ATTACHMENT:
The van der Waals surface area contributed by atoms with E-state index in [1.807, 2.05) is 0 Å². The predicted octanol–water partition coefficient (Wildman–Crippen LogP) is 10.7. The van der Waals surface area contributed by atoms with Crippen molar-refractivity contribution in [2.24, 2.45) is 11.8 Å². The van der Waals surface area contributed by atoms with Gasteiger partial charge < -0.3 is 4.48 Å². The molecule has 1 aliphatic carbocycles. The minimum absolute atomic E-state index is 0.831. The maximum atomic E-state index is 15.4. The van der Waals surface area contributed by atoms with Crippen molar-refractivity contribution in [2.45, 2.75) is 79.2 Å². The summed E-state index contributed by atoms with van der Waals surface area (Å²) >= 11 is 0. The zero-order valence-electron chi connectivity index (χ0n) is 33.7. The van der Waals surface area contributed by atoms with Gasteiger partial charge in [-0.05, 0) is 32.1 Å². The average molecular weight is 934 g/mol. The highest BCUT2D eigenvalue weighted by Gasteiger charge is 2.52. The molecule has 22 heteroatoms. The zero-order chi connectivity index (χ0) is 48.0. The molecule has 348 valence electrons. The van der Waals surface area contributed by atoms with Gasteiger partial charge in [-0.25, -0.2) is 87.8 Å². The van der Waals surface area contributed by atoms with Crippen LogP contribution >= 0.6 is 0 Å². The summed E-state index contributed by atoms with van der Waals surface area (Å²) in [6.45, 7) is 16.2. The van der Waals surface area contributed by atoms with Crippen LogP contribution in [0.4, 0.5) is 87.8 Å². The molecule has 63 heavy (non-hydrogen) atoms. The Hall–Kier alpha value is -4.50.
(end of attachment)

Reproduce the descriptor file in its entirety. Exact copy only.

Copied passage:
The van der Waals surface area contributed by atoms with E-state index in [1.807, 2.05) is 0 Å². The predicted octanol–water partition coefficient (Wildman–Crippen LogP) is 10.7. The van der Waals surface area contributed by atoms with Crippen molar-refractivity contribution in [2.24, 2.45) is 11.8 Å². The van der Waals surface area contributed by atoms with Gasteiger partial charge < -0.3 is 4.48 Å². The molecule has 1 aliphatic carbocycles. The minimum absolute atomic E-state index is 0.831. The maximum atomic E-state index is 15.4. The van der Waals surface area contributed by atoms with Crippen molar-refractivity contribution in [2.45, 2.75) is 79.2 Å². The summed E-state index contributed by atoms with van der Waals surface area (Å²) >= 11 is 0. The zero-order valence-electron chi connectivity index (χ0n) is 33.7. The van der Waals surface area contributed by atoms with Gasteiger partial charge in [-0.05, 0) is 32.1 Å². The average molecular weight is 934 g/mol. The highest BCUT2D eigenvalue weighted by Gasteiger charge is 2.52. The molecule has 22 heteroatoms. The zero-order chi connectivity index (χ0) is 48.0. The molecule has 348 valence electrons. The van der Waals surface area contributed by atoms with Gasteiger partial charge in [-0.25, -0.2) is 87.8 Å². The van der Waals surface area contributed by atoms with Crippen LogP contribution >= 0.6 is 0 Å². The summed E-state index contributed by atoms with van der Waals surface area (Å²) in [6.45, 7) is 16.2. The van der Waals surface area contributed by atoms with Crippen LogP contribution in [0.4, 0.5) is 87.8 Å². The molecule has 63 heavy (non-hydrogen) atoms. The Hall–Kier alpha value is -4.50.